While apparently “flying under” the expense of IPRs, the impact of IP Edge’s growing patent portfolio on the NPE market should not be underestimated. In 2020 alone, the firm—which is responsible for 25% of all defendants added to NPE litigation during the year—received over 700 US assets, and many more foreign assets, from Technicolor SA in a transaction that followed acquisitions earlier in the year from Beamz Interactive, Allied Inventors Management, LLC, Ghost Telecom Limited, Huawei, Xerox, and a litigating subsidiary of IPValue Management (d/b/a IPValue).
NPEs and COVID-19
Unlike operating companies facing unprecedented business disruption as a result of the global pandemic, NPEs exist solely to monetize patents, and as such, may be far less affected. From a purely practical standpoint, COVID-19 has not required NPEs—which are usually staffed by a small team of professionals—to make drastic changes to their everyday business operations (though some NPEs, such as Quarterhill Inc., have reported slower deals).
Furthermore, NPEs backed by third-party litigation funders stand to weather, or even flourish in, the current economic environment. As discussed in more detail below, the patent marketplace has lately been teeming with former operating company patents, and in partnership with litigation funders, NPEs may begin picking up larger patent portfolios, possibly of higher pedigree—portfolios that prior to the COVID-19 recession may have been out of their reach.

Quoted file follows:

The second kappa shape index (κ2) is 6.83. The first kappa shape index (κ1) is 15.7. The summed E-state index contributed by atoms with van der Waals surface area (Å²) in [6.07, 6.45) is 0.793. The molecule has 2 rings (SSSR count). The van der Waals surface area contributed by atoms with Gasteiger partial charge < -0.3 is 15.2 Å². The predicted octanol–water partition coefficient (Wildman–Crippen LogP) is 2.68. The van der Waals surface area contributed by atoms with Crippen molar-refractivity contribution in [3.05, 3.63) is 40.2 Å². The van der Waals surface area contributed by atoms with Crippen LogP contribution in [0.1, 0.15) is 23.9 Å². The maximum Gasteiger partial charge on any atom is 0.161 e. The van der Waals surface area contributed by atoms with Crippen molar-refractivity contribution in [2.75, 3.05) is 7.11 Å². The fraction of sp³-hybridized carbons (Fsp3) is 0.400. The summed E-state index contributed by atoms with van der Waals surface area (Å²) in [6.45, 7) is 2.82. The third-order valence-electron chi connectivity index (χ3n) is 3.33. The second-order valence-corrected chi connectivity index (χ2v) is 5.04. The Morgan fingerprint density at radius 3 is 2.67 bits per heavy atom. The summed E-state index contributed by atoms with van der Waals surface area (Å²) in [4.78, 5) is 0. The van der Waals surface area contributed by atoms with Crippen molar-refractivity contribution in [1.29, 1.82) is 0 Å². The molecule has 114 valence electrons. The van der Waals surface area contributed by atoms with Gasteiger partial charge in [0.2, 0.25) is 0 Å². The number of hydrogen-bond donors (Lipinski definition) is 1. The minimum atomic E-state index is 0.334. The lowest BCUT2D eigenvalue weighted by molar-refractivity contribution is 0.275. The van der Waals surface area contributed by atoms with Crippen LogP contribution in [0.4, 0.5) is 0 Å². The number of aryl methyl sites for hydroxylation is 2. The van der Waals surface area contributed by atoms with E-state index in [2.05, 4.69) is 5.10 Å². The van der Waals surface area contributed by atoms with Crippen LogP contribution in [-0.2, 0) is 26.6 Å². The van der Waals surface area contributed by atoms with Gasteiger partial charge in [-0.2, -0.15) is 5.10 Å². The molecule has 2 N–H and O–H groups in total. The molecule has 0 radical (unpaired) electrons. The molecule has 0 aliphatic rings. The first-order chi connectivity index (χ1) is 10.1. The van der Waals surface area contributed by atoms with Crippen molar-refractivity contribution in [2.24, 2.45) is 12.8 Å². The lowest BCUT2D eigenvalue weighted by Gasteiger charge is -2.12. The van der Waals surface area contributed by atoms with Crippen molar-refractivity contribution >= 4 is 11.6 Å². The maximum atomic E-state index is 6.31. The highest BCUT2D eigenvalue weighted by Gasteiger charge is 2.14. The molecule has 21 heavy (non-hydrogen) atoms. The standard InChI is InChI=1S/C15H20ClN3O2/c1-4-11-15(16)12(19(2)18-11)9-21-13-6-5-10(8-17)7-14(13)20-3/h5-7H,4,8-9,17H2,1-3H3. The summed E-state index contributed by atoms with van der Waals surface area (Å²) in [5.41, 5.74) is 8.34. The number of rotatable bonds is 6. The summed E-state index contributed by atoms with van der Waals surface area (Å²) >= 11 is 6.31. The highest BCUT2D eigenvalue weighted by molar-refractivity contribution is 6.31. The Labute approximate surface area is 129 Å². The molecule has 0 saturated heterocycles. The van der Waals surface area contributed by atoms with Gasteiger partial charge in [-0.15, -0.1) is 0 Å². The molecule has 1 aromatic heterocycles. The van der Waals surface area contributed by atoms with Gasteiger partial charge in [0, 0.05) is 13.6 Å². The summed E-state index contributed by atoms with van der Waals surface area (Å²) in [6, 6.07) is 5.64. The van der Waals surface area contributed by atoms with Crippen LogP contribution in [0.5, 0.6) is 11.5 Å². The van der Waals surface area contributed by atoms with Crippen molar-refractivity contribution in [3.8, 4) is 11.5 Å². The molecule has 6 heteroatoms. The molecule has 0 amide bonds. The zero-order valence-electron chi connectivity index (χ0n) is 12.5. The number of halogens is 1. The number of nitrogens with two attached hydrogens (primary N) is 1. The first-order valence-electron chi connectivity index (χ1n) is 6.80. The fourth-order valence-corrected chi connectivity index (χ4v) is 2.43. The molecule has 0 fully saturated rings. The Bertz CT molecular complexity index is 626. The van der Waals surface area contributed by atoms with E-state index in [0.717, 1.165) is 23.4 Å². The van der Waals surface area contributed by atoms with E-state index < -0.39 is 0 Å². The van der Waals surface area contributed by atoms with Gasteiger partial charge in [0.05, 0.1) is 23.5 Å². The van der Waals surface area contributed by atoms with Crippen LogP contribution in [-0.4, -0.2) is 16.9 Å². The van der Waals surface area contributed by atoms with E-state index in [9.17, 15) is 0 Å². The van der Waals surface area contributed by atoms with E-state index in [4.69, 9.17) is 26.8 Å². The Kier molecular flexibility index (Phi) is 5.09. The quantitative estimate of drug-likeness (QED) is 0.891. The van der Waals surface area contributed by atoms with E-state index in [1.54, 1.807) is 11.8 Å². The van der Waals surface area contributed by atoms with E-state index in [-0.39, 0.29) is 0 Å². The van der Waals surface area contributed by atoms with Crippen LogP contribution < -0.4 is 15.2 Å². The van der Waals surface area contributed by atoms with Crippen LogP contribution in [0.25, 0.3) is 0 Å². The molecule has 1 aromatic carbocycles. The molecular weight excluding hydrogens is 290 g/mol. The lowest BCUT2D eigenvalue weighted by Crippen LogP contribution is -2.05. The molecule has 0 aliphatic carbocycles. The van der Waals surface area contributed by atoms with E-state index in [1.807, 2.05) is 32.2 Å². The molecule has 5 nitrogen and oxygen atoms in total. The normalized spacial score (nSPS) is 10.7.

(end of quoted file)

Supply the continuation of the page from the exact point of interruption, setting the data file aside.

Operating company patent litigation has been on a gentle downtrend since 2005
Figure 2 plots defendants added to litigation since 2005 by all plaintiffs and operating company plaintiffs only. From 2005 through 2012, operating company patent litigation held steady at an annual rate of just above 2,000 defendants; since then, it has been on a gentle, steady decline, finishing 2020 with about 1,460 defendants added, almost identical to the level in 2019. (These data exclude cases involving only design patents, which named nearly 3,000 defendants, mostly online merchants).
Reforms enacted over the past several years have had notable and measurable effects on NPE behavior; on the other hand, any effects on operating company plaintiff behavior are less obvious.
The most pronounced changes in the long-term litigation trends have been almost entirely driven by the behavior of NPE plaintiffs.